This increase has arisen in part from the growth of the country, but more from the stimulus that our patent laws have given to invention. The rewards which they have held out for successful improvements have increased in value with the progress of the country and with the more proper appreciation and greater security of patented property. A really successful invention now brings to its author a competency for life; and as a consequence, the efforts of almost every class in community are directed in search of useful improvements.
In all those improvements of life to which patent laws relate our own age has witnessed more advance than all the preceding ages of the world taken together. One improvement seems to have begotten another. New fields for exploration have been constantly opening. And so far from reaching any limit of invention, we seem but on the way to other advances and improvements beyond our present comprehension.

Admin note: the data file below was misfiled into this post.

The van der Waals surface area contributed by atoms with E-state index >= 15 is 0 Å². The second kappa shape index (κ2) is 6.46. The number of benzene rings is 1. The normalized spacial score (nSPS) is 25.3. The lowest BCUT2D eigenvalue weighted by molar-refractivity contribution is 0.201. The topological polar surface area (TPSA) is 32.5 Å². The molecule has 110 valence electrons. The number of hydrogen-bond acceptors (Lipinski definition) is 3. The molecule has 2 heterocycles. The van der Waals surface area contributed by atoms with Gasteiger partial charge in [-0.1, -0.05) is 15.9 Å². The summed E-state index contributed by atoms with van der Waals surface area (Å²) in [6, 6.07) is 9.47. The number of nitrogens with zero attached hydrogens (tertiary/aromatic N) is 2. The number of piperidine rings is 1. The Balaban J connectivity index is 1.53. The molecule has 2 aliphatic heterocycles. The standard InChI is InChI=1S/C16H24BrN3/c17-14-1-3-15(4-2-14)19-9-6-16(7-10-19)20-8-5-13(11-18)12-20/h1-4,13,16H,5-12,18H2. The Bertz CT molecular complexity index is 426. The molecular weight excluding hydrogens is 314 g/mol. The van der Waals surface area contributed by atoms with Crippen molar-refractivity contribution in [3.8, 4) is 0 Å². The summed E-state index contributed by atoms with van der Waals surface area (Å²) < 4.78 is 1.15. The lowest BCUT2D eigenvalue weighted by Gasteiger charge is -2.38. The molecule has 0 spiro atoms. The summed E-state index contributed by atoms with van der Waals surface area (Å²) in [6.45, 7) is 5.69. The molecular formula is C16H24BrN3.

I am, however, unable to attribute the extraordinary increase of the last few years in the number of patents issued to an equal increase of real improvements; for I apprehend that much of apparent prosperity has arisen from the allowance of patents that should never have been granted.
Several causes have contributed to this: